HARTFORD, Conn. (Reuters) – Connecticut’s highest court is set to hear arguments on Tuesday in a closely watched case brought by the families of the victims of the 2012 Sandy Hook Elementary School shooting against the maker of the assault rifle used by the killer.
The families of nine of the victims and one survivor have said manufacturer Remington Arms Company Inc [REARM.UL], along with a gun wholesaler and local retailer, should be held responsible for the carnage at the Newtown, Connecticut, school because they marketed the weapon based on its militaristic appeal.
It is a somewhat novel legal argument the families hope will help them overcome a federal law enacted by U.S. Congress in 2005 to shield gun manufacturers from liability for how their products are used.
Remington did not respond to requests for comment. In court filings, the company has said the families’ claims, first filed in 2014, are barred by the 2005 law.
A lower court judge agreed with the gun maker and dismissed the families’ lawsuit in 2016. But the Connecticut Supreme Court agreed to hear the case a week after the families filed their first appeal.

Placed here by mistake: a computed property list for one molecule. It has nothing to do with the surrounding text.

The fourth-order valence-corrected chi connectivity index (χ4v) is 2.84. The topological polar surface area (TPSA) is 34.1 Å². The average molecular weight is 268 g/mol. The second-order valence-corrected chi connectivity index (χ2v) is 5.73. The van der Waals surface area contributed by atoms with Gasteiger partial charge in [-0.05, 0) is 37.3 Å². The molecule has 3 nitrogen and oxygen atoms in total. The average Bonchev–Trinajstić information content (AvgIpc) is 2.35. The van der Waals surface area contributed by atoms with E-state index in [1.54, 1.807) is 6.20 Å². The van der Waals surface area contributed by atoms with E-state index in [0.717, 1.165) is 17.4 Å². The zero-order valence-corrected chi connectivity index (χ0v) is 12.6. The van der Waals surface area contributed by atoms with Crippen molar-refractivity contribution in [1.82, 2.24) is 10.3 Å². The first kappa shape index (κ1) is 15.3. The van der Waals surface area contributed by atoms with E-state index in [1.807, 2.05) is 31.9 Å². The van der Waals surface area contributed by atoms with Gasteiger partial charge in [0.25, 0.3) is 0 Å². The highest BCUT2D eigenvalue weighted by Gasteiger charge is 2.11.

Adam Lanza, 20, used a Remington AR-15 Bushmaster rifle, a semi-automatic civilian version of the U.S. military’s M-16, to kill 20 schoolchildren between the ages of 6 and 7, as well as six adult staff members.
The families claim Remington and the other defendants “extolled the militaristic and assaultive qualities” of the AR-15, advertising the rifle as “mission-adaptable” and “the ultimate combat weapons system” in a deliberate pitch to a demographic of young men fascinated by the military.
The families said Lanza was part of that demographic and cited media reports saying he previously expressed a desire to join the army. The rifle was bought by Lanza’s mother, whom he also killed, as a gift for him or for the two of them to share, the lawsuit claims.
The families’ argument is based on the legal doctrine of negligent entrustment, in which a product is carelessly sold or given to a person at high risk of using it in a harmful way. Negligent entrustment is specifically excepted from the 2005 gun maker shield laws.
The argument has historically been used where someone lends a car to a high-risk driver who goes on to cause an accident. It has met with some success in lawsuits against gun shop owners, but legal experts said it has never been used before to target a manufacturer.
David Studdert, a Stanford law professor, said he thought it was a tough argument for the families to make because negligent entrustment has traditionally involved someone having direct knowledge that another person poses a risk.
If the Sandy Hook families are successful, Timothy Lytton, a law professor at Georgia State University, said he would expect the U.S. Supreme Court to take up the case.
Reporting by Tina Bellon; Editing by Anthony Lin and Matthew Lewis